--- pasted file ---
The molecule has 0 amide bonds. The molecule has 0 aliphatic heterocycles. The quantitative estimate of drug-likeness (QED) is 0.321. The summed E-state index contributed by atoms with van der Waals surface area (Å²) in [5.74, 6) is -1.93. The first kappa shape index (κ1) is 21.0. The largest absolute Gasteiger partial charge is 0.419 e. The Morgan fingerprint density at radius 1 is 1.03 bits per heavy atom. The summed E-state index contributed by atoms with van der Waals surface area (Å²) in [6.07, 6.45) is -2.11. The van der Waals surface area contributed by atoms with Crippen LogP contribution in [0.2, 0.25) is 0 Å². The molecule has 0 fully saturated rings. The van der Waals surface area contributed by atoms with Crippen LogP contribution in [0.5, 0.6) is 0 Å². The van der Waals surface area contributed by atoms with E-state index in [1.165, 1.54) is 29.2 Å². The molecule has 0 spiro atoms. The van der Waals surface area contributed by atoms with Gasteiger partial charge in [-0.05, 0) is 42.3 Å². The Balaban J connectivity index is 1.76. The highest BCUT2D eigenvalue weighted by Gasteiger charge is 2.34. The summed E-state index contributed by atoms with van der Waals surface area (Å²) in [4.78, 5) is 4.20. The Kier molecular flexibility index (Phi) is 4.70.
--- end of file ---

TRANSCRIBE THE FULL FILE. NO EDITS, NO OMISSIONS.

The molecule has 0 amide bonds. The molecule has 0 aliphatic heterocycles. The quantitative estimate of drug-likeness (QED) is 0.321. The summed E-state index contributed by atoms with van der Waals surface area (Å²) in [5.74, 6) is -1.93. The first kappa shape index (κ1) is 21.0. The largest absolute Gasteiger partial charge is 0.419 e. The Morgan fingerprint density at radius 1 is 1.03 bits per heavy atom. The summed E-state index contributed by atoms with van der Waals surface area (Å²) in [6.07, 6.45) is -2.11. The van der Waals surface area contributed by atoms with Crippen LogP contribution in [0.2, 0.25) is 0 Å². The molecule has 0 fully saturated rings. The van der Waals surface area contributed by atoms with Crippen LogP contribution in [0.5, 0.6) is 0 Å². The van der Waals surface area contributed by atoms with E-state index in [1.165, 1.54) is 29.2 Å². The molecule has 0 spiro atoms. The van der Waals surface area contributed by atoms with Gasteiger partial charge in [-0.05, 0) is 42.3 Å². The Balaban J connectivity index is 1.76. The highest BCUT2D eigenvalue weighted by Gasteiger charge is 2.34. The summed E-state index contributed by atoms with van der Waals surface area (Å²) in [4.78, 5) is 4.20. The Kier molecular flexibility index (Phi) is 4.70.